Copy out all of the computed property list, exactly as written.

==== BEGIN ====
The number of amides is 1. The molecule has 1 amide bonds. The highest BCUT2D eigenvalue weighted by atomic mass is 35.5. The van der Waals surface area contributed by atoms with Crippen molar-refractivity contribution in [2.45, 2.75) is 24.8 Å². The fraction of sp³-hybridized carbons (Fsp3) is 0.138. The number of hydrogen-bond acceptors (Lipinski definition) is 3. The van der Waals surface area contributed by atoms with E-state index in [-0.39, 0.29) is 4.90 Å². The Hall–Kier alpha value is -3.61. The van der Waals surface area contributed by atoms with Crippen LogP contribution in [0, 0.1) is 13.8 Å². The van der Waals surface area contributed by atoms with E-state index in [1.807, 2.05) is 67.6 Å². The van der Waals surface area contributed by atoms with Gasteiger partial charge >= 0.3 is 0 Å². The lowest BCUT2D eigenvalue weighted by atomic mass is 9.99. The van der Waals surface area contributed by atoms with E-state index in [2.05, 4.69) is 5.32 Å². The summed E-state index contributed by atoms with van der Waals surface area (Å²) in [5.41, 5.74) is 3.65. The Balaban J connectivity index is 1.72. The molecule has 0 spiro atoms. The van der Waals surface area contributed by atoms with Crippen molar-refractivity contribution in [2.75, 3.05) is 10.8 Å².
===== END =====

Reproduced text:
The number of amides is 1. The molecule has 1 amide bonds. The highest BCUT2D eigenvalue weighted by atomic mass is 35.5. The van der Waals surface area contributed by atoms with Crippen molar-refractivity contribution in [2.45, 2.75) is 24.8 Å². The fraction of sp³-hybridized carbons (Fsp3) is 0.138. The number of hydrogen-bond acceptors (Lipinski definition) is 3. The van der Waals surface area contributed by atoms with E-state index in [-0.39, 0.29) is 4.90 Å². The Hall–Kier alpha value is -3.61. The van der Waals surface area contributed by atoms with Crippen LogP contribution in [0, 0.1) is 13.8 Å². The van der Waals surface area contributed by atoms with E-state index in [1.807, 2.05) is 67.6 Å². The van der Waals surface area contributed by atoms with Gasteiger partial charge >= 0.3 is 0 Å². The lowest BCUT2D eigenvalue weighted by atomic mass is 9.99. The van der Waals surface area contributed by atoms with E-state index in [2.05, 4.69) is 5.32 Å². The summed E-state index contributed by atoms with van der Waals surface area (Å²) in [5.41, 5.74) is 3.65. The Balaban J connectivity index is 1.72. The molecule has 0 spiro atoms. The van der Waals surface area contributed by atoms with Crippen molar-refractivity contribution in [2.75, 3.05) is 10.8 Å².